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If you have never done physical therapy before, you may think that all patients at PT get the same exercises. How does the physical therapist watch you walk, stand up, sit down, listen to your history, and create a personalized plan to help you reach your goals and feel better? While it may seem like magic, physical therapists possess a wealth of knowledge and skills that help them understand how to help you reduce pain, improve mobility, and get back to your favorite activities. This article discusses how physical therapists do what they do, including:
The knowledge they use to assess patients
Any practicing doctor of physical therapy has at least seven years of schooling and multiple state board exams under their belt. In those years and classes, they learn how to watch a patient move and prescribe treatment based on deficits they observe. Here are a few areas of study physical therapists must understand to do their job well:
- Anatomy and physiology: The structures of the human body and how they work together for overall health
- Biomechanics: How the body moves
- Pathophysiology: Understanding various medical conditions and their impact on the body
- Musculoskeletal assessment: The ability to perform accurate checks of joint range of motion, muscle strength, and soft tissue integrity
- Neurological assessment: For patients with neurological conditions or injuries, the physical therapist must be able to assess motor function, sensory deficits, reflexes, and balance.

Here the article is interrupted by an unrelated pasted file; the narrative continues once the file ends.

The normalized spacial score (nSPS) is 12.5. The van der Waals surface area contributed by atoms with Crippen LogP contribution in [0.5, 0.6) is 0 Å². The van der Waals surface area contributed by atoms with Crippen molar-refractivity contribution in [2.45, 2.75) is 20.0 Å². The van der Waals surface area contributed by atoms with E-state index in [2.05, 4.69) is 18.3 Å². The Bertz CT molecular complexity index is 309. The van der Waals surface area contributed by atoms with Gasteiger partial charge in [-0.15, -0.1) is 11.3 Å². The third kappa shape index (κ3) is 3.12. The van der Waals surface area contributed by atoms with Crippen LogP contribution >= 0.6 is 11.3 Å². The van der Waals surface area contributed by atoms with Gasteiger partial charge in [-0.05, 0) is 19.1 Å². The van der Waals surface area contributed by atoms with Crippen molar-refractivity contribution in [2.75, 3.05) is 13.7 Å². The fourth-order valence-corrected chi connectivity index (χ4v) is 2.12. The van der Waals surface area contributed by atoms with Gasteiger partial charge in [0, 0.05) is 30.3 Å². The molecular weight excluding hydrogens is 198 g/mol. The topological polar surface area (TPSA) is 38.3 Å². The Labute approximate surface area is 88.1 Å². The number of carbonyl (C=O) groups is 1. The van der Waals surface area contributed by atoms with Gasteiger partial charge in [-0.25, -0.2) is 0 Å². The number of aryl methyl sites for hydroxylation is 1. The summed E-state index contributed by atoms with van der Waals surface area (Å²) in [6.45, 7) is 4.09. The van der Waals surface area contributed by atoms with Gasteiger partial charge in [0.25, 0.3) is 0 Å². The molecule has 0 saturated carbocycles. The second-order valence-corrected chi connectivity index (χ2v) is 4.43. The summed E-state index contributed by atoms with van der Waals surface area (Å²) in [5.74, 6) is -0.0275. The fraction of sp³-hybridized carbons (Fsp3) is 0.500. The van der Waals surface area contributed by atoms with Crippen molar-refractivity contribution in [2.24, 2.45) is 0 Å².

- Exercise science: Knowledge of exercise principles and the body’s response to physical activity
- Manual therapy techniques: Proficiency in various manual therapy
- Pain management: Understanding pain mechanisms and various pain management techniques
- Treatment modalities: Familiarity with different therapeutic modalities, such as ultrasound, electrical stimulation heat/cold therapy
- Patient education: The ability to communicate effectively with patients, explaining their condition and treatment plan, and providing guidance for home exercise programs
- Medical imaging and reports: Interpreting medical imaging
- Pharmacology: Understanding the potential effects of medications
What physical therapists assess and how they assess it
The primary areas that your physical therapist will assess take their knowledge and the patient’s history into consideration. These are the areas they observe:
- Pain management
- Mobility and range of motion
- Strength and endurance
- Balance and coordination
- Sports rehabilitation (if the patient is an athlete or has goals related to returning to sport)
- Neurological recovery
- Cardiovascular conditioning
- Patient education/home exercise programming
- Functional training
Now that we know the areas your physical therapist will look at during your assessment, let’s review the evaluation itself. Here is a typical timeline:
- Patient history: including current and past injuries, medications, home life, occupation, etc.
- Physical examination: Movement assessment, gait, range of motion, flexibility, balance, coordination, and posture also observe how they perform specific tasks.